Meet The Inspiring Olympic Athlete We Can’t Wait To Watch

Real Simple


Tatyana McFadden was born 
in Leningrad, Russia, in 1989, with 
a hole in her spine. Paralyzed from the waist down, she spent her first six years in an orphanage 
and taught herself to walk on her hands. Two decades later, she 
is the only athlete in the world—male, female, able, or disabled—
to win the grand slam of marathons, 
finishing first in Boston, London, Chicago, and New York in the same year, 2012, as well as in 2013 
and 2014. Already the owner of 11 Paralympic medals, this summer she will attempt to become the 
first Paralympic athlete to medal in 
all seven track events in one meet. Her moms, Deborah McFadden and Bridget O’Shaughnessey, have been her support system from the start, in every possible way. Deborah is a former U.S. Commissioner of Disabilities and was a key player in the writing and passage of the Americans With Disabilities Act, in 1990. Later, when Tatyana was in high school and banned from competing in 
her wheelchair against able-bodied runners, Tatyana and Deborah filed a suit against their Maryland county and won. That spurred
 the passage of a state law requiring schools to allow students 
with disabilities to compete in interscholastic sports.

Real Simple: Tell us about how you found each other.

Deborah McFadden: 
In 1994 I was over [in Leningrad, at an orphanage] on a government trip, with no intention of adoption. Tatyana was one of many cute, beautiful children, but she was the only disabled child. She sort of scooted over to me. She wanted 
to see my camera. 
And I just kept her with me that whole day. 
I don’t really know what 
 it was, but the next day, I just had to go see her. I wasn’t a mother yet, and I’d never had that feeling before.

Tatyana McFadden: 
I was six years old. 
People were always coming in and out, wanting to adopt.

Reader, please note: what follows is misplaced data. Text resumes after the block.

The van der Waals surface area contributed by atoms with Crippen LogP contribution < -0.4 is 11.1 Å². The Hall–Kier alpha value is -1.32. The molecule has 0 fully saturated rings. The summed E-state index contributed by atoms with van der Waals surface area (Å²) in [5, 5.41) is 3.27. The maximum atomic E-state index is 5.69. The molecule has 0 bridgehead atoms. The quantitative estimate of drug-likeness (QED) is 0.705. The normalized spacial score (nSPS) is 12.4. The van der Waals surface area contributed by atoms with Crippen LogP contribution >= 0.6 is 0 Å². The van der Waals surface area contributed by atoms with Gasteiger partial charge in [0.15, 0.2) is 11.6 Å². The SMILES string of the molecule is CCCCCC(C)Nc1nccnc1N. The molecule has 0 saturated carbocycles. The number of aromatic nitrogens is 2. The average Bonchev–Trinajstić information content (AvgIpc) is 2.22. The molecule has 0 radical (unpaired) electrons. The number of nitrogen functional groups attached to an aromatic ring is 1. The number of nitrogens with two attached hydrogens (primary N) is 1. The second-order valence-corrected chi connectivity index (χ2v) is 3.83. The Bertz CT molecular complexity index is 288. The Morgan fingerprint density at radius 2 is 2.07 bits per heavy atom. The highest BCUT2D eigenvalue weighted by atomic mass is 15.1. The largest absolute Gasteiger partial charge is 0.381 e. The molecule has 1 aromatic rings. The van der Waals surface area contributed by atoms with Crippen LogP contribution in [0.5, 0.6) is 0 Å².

I always hoped I would be the one they picked. I don’t really know 
why, but immediately I knew she would be 
my mom. I just remember running around and telling everyone, and they were like, “OK! Yeah, great!” For me, it was just an instantaneous connection.

D.M.: Bridget and I have been together for 32 years, and it was about 11 years at that point. I came home 
and showed her pictures of Tatyana.

Bridget O’Shaugh­nessey: I fell in love with her. The first time 
I met her, she was so adventurous and cute. She followed me all over the place, and she was so excited with everything we gave her. I remember she fell asleep with a toothbrush in her hand.

D.M.: There is this Russian phrase Ya, sama, which basically means 
“I can do it myself.” 
 And no matter what we 
exposed Tatyana to, she said, “Ya, sama.” We were told she wasn’t going to have a long life because she was so weak and had so 
 many physical challenges. So we thought we should get her involved in activities that would make her stronger right away. When she came into our lives, the dream was to keep her alive—never to make her an Olympic athlete.

B.O.: Whatever she wanted to do, we decided we would figure out how it could 
be possible. She had this amazing, independent personality. So 
we threw her into swimming, wheelchair basketball, archery, sled hockey—anything 
to make her stronger.

T.M.: I liked sports, 
but it wasn’t until I was 10 or 12, when I saw myself improving and getting faster, that I realized maybe I could be good at them.

RS: You’ve written a children’s book.

T.M.: Yes, it’s called Ya Sama. It’s about overcoming obstacles—and how important it is for all kids to have dreams.

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